With $8M seed round, Protai leverages the proteome to speed up drug discovery – TechCrunch

Technology is an increasingly important part of the complex drug discovery and testing process, and with advances in processing power and algorithms, it is exploiting new areas of analysis. Proteomics, the field of proteins and their interactions, is next, and Protea is a startup they’re working on after raising $8 million in a seed round.

Diseases cause diverse phenomena in the body at different levels of regulation. Suppose the disease causes cell death in the liver – why? Because cells produce a lot of this compound. why? Because the inhibitor molecules do not bind to the proteins that activate the production machinery. why? Because the RNA coding for the protein is damaged. why? and so on and so on.

Protea’s place in that group is above the genome and transcription level, where genetic factors can be identified, and below the layer of cells and systems, where problems become more apparent as symptoms.

To start, the company collected what it claims is the largest protein database, about 50,000 samples from 6,000 research papers, and formatted the messy data (natural language AI was helpful here) so that it could serve as a single source of information.

“The idea is that instead of analyzing a small sample of a study, you want to analyze all the data that’s out there about a specific disease, but it’s apples and oranges because the proteins have been collected and sequenced from a variety of conditions, tools, protocols, and controls,” explained CEO and co-founder Eran Seger.

Image credits: naturally

By putting them all together they can produce a high-level ‘map’ of proteins and their interactions in the context of a particular disease. It’s always good to know more about what’s going on at the molecular level.

“Our improvements in biological interpretation are leading to better drug targets and candidate drugs,” Seger said. “In proof-of-concept for lung cancer, we have identified several high-value targets that we are currently pursuing in the Independent Drug Program, along with other markers that will help expand the use of known drugs in this indication. “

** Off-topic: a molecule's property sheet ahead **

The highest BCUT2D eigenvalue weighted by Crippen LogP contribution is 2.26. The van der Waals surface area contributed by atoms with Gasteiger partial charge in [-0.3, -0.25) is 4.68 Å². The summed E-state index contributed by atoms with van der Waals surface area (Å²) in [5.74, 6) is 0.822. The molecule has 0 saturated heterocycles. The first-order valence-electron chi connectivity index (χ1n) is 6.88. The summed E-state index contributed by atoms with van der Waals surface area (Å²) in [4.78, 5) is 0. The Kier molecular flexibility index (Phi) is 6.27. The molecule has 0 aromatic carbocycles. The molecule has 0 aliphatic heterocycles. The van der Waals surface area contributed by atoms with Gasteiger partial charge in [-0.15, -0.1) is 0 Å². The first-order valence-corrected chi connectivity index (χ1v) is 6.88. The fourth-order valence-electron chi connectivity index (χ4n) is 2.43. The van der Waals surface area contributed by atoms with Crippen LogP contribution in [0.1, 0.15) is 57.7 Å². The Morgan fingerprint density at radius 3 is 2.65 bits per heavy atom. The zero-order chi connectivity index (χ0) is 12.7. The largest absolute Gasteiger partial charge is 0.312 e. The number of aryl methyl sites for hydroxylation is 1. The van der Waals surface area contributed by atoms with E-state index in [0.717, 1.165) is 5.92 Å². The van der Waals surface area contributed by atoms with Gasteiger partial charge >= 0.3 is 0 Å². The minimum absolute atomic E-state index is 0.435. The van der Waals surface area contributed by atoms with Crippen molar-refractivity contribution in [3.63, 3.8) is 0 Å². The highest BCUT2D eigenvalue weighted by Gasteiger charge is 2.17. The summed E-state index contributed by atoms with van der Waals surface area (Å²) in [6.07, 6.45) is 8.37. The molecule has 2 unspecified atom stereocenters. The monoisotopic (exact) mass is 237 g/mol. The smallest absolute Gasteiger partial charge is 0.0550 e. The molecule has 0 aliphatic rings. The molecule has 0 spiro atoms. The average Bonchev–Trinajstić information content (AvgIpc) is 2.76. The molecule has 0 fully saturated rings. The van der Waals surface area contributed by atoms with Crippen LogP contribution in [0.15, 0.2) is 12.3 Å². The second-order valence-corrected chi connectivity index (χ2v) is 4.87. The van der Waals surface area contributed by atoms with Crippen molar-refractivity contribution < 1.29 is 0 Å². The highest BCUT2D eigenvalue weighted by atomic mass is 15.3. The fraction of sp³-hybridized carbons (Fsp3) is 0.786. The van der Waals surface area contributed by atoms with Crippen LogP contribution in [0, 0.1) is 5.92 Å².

Protea founders Kirill Pevzner (left) and Eran Seger

Protea founders Kirill Pevzner (left) and Eran Seger. Image credits: naturally

The company hopes to be able to expand the drug discovery and testing process from tissue testing to final clinical testing.

A recent development in the world of proteins that could change how all of this works is the use of AI-assisted models to determine the structure and function of proteins generally known only by their signature sequences of amino acids.

AlphaFold models from DeepMind and RoseTTAfold from the University of Washington are able to accurately predict the structure of proteins based on their sequence, something previously only possible with expensive lab tests. It is shaking up entire systems that were based on old methods.

Chief Technology Officer and Co-Founder Kirill Privzner said progress is welcome: “We are incorporating structural proteomics tools, such as AlphaFold, into our solution in two main ways. The first is to improve prediction of protein-protein interactions. The second is in drug-targeted interactions. Both allow us to develop and improve the best drug solutions. for our goals.”

The $8 million seed round, led by Grove Ventures and Pitango HealthTech (as seed rounds often do) will go toward developing the new platform, building partnerships, and other programs.

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